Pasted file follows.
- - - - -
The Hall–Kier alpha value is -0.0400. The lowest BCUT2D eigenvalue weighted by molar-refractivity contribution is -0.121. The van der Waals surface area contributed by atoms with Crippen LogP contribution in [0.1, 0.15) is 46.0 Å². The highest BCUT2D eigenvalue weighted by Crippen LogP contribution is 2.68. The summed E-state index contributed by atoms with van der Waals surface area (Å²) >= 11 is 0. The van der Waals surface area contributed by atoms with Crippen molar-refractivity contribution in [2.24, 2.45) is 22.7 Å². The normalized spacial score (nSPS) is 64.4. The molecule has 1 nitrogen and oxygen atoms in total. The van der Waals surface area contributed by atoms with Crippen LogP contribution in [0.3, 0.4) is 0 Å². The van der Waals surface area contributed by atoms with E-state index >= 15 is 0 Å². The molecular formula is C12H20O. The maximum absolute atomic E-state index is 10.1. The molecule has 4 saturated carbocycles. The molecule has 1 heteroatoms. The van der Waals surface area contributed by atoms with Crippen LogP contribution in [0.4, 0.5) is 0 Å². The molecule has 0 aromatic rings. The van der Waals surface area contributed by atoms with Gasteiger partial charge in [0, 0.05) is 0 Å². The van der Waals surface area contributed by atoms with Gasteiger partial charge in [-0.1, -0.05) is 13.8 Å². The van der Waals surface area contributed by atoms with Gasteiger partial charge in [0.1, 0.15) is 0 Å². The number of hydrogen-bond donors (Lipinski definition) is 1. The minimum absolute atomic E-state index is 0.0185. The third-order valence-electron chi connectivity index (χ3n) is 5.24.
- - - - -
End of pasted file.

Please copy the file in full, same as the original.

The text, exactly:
The Hall–Kier alpha value is -0.0400. The lowest BCUT2D eigenvalue weighted by molar-refractivity contribution is -0.121. The van der Waals surface area contributed by atoms with Crippen LogP contribution in [0.1, 0.15) is 46.0 Å². The highest BCUT2D eigenvalue weighted by Crippen LogP contribution is 2.68. The summed E-state index contributed by atoms with van der Waals surface area (Å²) >= 11 is 0. The van der Waals surface area contributed by atoms with Crippen molar-refractivity contribution in [2.24, 2.45) is 22.7 Å². The normalized spacial score (nSPS) is 64.4. The molecule has 1 nitrogen and oxygen atoms in total. The van der Waals surface area contributed by atoms with Crippen LogP contribution in [0.3, 0.4) is 0 Å². The van der Waals surface area contributed by atoms with E-state index >= 15 is 0 Å². The molecular formula is C12H20O. The maximum absolute atomic E-state index is 10.1. The molecule has 4 saturated carbocycles. The molecule has 1 heteroatoms. The van der Waals surface area contributed by atoms with Crippen LogP contribution in [0.4, 0.5) is 0 Å². The molecule has 0 aromatic rings. The van der Waals surface area contributed by atoms with Gasteiger partial charge in [0, 0.05) is 0 Å². The van der Waals surface area contributed by atoms with Gasteiger partial charge in [-0.1, -0.05) is 13.8 Å². The van der Waals surface area contributed by atoms with Gasteiger partial charge in [0.1, 0.15) is 0 Å². The number of hydrogen-bond donors (Lipinski definition) is 1. The minimum absolute atomic E-state index is 0.0185. The third-order valence-electron chi connectivity index (χ3n) is 5.24.